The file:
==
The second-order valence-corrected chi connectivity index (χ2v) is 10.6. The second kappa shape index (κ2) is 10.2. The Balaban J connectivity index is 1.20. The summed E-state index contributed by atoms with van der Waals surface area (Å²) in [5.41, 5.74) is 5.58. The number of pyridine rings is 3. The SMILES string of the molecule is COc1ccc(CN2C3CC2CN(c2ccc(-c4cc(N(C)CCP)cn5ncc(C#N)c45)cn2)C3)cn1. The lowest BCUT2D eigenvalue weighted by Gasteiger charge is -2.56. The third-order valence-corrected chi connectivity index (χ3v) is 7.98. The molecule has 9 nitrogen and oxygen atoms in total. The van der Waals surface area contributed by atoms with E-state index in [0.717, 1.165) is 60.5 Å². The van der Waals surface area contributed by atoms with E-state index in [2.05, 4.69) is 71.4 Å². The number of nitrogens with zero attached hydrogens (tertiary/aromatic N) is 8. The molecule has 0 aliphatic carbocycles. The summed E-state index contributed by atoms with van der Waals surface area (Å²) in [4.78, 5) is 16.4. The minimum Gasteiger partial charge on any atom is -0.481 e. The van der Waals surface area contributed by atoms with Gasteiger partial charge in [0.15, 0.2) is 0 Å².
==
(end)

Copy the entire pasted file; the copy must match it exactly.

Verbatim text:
The second-order valence-corrected chi connectivity index (χ2v) is 10.6. The second kappa shape index (κ2) is 10.2. The Balaban J connectivity index is 1.20. The summed E-state index contributed by atoms with van der Waals surface area (Å²) in [5.41, 5.74) is 5.58. The number of pyridine rings is 3. The SMILES string of the molecule is COc1ccc(CN2C3CC2CN(c2ccc(-c4cc(N(C)CCP)cn5ncc(C#N)c45)cn2)C3)cn1. The lowest BCUT2D eigenvalue weighted by Gasteiger charge is -2.56. The third-order valence-corrected chi connectivity index (χ3v) is 7.98. The molecule has 9 nitrogen and oxygen atoms in total. The van der Waals surface area contributed by atoms with E-state index in [0.717, 1.165) is 60.5 Å². The van der Waals surface area contributed by atoms with E-state index in [2.05, 4.69) is 71.4 Å². The number of nitrogens with zero attached hydrogens (tertiary/aromatic N) is 8. The molecule has 0 aliphatic carbocycles. The summed E-state index contributed by atoms with van der Waals surface area (Å²) in [4.78, 5) is 16.4. The minimum Gasteiger partial charge on any atom is -0.481 e. The van der Waals surface area contributed by atoms with Gasteiger partial charge in [0.15, 0.2) is 0 Å².